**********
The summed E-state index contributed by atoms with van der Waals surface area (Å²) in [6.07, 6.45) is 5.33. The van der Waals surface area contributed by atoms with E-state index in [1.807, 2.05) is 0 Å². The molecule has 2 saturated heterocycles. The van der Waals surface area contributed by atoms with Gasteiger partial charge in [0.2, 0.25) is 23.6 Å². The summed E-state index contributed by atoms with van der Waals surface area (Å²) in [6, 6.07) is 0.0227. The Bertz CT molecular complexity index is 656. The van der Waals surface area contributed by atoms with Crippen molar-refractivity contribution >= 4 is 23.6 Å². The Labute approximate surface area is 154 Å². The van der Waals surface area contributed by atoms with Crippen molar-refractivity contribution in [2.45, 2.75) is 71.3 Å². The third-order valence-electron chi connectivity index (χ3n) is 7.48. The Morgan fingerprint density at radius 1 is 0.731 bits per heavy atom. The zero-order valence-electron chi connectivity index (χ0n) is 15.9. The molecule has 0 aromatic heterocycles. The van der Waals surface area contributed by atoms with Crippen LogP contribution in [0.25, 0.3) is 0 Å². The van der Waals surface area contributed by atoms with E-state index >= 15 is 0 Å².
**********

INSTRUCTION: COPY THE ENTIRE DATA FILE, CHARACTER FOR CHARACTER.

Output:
The summed E-state index contributed by atoms with van der Waals surface area (Å²) in [6.07, 6.45) is 5.33. The van der Waals surface area contributed by atoms with E-state index in [1.807, 2.05) is 0 Å². The molecule has 2 saturated heterocycles. The van der Waals surface area contributed by atoms with Gasteiger partial charge in [0.2, 0.25) is 23.6 Å². The summed E-state index contributed by atoms with van der Waals surface area (Å²) in [6, 6.07) is 0.0227. The Bertz CT molecular complexity index is 656. The van der Waals surface area contributed by atoms with Crippen molar-refractivity contribution >= 4 is 23.6 Å². The Labute approximate surface area is 154 Å². The van der Waals surface area contributed by atoms with Crippen molar-refractivity contribution in [2.45, 2.75) is 71.3 Å². The third-order valence-electron chi connectivity index (χ3n) is 7.48. The Morgan fingerprint density at radius 1 is 0.731 bits per heavy atom. The zero-order valence-electron chi connectivity index (χ0n) is 15.9. The molecule has 0 aromatic heterocycles. The van der Waals surface area contributed by atoms with Crippen LogP contribution in [0.25, 0.3) is 0 Å². The van der Waals surface area contributed by atoms with E-state index >= 15 is 0 Å².